RICHMOND - B.C.'s latest month-long gun amnesty found its mark, with 1,801 firearms, 155 other weapons and approximately 30,700 rounds of ammunition turned in for destruction, furthering public safety throughout the province.
The goal of the program, which ran through June, was to encourage British Columbians to safely dispose of unwanted weapons that might otherwise fall into the hands of criminals, children or others, potentially leading to tragic consequences. British Columbians were encouraged to surrender weapons - ranging from high-powered firearms and crossbows to pellet and replica guns - as well as ammunition, by calling their local police to attend, secure and remove the items.
The latest results show the sustained value of periodic gun amnesty programs. Back-to-back programs in 1997 and 1998 yielded an average of 2,500 firearms and 100,000 rounds of ammunition. In 2006, the number of firearms rose to more than 3,200, plus another 725 unwanted weapons, while the number of rounds was relatively stable at 96,500.
As with past campaigns, some interesting items were turned in, including:
- 1,026 rifles, 394 handguns and 380 shotguns.
- A machine gun received by Kelowna RCMP.
- Historical firearms, including a Lee-Enfield .303 rifle from World War II.
- Bayonets from the 1800s, turned in to Ridge Meadows RCMP.
- A well-publicized military missile more than six feet long, turned in by the relative of an individual who reportedly kept it as a souvenir of a tour of duty overseas.
The program, endorsed and announced by the B.C. Association of Chiefs of Police in February, was led by RCMP E-Division on behalf of the provincial RCMP, with support from B.C.'s municipal police departments.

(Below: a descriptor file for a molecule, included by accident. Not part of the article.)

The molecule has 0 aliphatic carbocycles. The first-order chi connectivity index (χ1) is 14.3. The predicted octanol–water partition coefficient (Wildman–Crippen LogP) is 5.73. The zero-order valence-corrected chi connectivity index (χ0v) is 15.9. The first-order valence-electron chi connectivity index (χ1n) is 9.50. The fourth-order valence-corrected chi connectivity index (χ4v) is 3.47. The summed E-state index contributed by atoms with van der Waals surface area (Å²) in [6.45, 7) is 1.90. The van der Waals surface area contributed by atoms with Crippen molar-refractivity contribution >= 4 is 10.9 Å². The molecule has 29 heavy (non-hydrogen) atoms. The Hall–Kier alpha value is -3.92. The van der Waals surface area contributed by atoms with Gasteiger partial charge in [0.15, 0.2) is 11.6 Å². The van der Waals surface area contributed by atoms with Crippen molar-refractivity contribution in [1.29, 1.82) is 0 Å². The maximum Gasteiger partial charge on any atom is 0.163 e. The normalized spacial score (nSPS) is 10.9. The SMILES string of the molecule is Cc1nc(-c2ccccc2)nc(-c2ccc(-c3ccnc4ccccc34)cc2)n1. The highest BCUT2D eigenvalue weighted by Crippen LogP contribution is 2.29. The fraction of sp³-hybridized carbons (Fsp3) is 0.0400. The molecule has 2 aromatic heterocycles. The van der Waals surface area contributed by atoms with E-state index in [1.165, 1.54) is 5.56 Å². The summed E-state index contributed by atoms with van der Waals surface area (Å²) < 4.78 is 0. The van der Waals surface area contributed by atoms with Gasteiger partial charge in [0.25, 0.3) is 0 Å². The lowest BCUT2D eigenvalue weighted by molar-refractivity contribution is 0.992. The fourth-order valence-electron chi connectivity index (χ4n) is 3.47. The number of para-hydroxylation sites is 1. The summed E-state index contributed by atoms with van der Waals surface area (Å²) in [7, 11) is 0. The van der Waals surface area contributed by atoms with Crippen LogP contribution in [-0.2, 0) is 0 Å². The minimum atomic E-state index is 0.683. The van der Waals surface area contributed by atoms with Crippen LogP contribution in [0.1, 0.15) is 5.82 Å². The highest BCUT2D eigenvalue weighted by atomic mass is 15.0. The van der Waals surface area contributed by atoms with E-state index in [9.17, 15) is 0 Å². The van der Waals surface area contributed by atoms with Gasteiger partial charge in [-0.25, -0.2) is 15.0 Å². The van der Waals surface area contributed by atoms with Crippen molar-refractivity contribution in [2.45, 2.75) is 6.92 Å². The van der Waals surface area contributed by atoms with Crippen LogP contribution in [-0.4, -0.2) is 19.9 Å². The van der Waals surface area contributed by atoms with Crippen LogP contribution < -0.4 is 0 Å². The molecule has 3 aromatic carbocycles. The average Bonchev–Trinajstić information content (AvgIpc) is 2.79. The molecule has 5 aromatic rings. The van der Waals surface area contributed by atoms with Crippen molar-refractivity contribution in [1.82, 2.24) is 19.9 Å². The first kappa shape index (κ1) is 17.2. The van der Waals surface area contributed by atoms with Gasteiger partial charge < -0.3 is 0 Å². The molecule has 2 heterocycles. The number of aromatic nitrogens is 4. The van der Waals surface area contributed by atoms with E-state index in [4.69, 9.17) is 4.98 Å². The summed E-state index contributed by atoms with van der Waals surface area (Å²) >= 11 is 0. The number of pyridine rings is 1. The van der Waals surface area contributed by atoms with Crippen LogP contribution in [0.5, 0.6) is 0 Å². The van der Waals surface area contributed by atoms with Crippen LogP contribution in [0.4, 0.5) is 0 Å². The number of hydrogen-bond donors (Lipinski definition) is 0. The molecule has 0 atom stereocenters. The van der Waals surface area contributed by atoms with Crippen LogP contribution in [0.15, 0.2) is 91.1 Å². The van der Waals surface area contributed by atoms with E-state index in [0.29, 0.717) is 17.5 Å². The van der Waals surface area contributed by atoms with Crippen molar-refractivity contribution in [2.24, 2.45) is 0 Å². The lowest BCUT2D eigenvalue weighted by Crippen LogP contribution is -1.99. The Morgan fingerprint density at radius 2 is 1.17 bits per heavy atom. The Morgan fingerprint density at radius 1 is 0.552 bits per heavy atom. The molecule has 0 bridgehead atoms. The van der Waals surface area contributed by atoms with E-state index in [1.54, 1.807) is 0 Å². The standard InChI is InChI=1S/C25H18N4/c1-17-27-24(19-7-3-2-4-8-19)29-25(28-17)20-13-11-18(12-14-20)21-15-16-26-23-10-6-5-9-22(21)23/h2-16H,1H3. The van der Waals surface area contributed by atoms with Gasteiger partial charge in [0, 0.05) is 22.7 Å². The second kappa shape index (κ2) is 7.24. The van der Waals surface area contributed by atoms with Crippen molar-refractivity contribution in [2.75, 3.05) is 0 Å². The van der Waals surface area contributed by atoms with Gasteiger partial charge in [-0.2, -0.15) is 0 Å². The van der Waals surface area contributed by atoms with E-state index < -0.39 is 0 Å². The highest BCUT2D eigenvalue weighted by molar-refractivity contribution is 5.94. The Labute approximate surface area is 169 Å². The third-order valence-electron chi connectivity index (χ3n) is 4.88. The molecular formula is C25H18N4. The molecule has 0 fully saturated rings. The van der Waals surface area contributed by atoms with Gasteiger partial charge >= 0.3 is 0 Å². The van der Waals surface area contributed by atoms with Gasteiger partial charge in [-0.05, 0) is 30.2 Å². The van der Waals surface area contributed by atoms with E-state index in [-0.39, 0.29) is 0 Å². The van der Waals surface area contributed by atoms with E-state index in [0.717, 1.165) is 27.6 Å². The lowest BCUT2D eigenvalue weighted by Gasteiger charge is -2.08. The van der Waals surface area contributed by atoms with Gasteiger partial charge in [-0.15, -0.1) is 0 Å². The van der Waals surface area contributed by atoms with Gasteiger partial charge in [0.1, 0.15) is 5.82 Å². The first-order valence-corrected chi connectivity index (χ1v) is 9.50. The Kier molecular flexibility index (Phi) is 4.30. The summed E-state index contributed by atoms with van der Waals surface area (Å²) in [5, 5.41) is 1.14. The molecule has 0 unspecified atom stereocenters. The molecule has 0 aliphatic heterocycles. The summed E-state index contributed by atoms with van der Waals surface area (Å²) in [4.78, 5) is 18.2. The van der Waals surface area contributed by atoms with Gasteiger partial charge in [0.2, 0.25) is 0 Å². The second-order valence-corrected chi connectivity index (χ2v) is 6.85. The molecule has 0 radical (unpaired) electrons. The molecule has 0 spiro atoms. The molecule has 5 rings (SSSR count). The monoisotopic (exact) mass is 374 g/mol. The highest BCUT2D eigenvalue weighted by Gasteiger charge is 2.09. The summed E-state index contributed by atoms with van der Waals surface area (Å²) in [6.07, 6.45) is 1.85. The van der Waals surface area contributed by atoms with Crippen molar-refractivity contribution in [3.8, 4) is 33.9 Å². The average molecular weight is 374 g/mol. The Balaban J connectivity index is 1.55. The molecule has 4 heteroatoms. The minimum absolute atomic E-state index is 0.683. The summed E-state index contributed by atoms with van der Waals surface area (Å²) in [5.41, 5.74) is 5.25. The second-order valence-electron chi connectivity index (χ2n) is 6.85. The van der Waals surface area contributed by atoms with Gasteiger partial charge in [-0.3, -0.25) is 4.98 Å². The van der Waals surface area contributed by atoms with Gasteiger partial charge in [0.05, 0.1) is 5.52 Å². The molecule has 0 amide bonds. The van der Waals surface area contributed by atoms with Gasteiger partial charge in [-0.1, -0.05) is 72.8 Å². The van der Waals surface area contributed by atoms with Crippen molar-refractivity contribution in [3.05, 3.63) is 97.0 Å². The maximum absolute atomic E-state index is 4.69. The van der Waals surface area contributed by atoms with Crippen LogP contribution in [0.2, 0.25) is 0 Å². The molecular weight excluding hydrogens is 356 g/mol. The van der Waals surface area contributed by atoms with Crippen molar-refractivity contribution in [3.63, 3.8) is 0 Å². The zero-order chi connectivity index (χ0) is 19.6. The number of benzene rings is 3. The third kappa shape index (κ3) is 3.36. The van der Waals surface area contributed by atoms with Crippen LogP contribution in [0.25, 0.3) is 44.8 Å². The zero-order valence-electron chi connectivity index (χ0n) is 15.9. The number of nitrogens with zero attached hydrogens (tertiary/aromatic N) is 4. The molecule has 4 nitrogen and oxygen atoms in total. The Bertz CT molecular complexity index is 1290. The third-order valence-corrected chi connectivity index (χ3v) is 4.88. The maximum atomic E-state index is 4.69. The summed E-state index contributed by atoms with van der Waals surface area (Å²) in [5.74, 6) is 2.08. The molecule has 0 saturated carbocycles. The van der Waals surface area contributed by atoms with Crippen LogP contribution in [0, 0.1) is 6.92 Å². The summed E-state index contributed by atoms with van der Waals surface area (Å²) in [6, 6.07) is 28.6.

Attorney General and Minister of Justice Suzanne Anton -
"Regardless of whether a weapon's history is distinguished, shady or simply unknown, gun amnesty means its future is secure. Ultimately, all of these weapons are destroyed. They're not at risk of being found in a drawer by a child, or of ending up on the street after a break-in. I want to commend police and British Columbians for making this latest program a success in furthering public safety throughout our province."
Deputy Commissioner Craig Callens, commanding officer of the RCMP in British Columbia -
"The misuse of firearms can take many forms. Whether it involves a child's curiosity, a domestic incident, a theft or some other turn of events, the impact is too often instantaneous and tragic. By calling police and arranging for safe disposal of their unwanted weapons and ammunition, thousands of British Columbians have helped to prevent potentially dozens of dangerous incidents."
British Columbia Association of Chiefs of Police president Inspector Brad Haugli -
"The BCACP was a proud supporter of the 2013 Provincial Gun Amnesty and we are very pleased with the program's success. We'll never know how many lives have been saved or how many injuries, accidents and crimes have been prevented as a result of British Columbians' overwhelming support for the amnesty program. But there is no doubt that every community in this province is a little bit safer because thousands of weapons and tens of thousands of rounds of ammunition have been turned over and will be securely destroyed."
- The amnesty did not apply to weapons or firearms used to commit crimes.
- The RCMP, which is responsible for the Canadian Firearms Program, provides direct operational and technical firearms-related support to law enforcement across Canada.
- According to the RCMP, about 5.3 per cent of British Columbians have a firearms licence, slightly below the national average of 5.7 per cent.
- StatsCan reports that in 2011, the last year for which a figure is available, 158 homicides (27 per cent) in Canada were committed with firearms.
Government Communications and Public Engagement
Ministry of Justice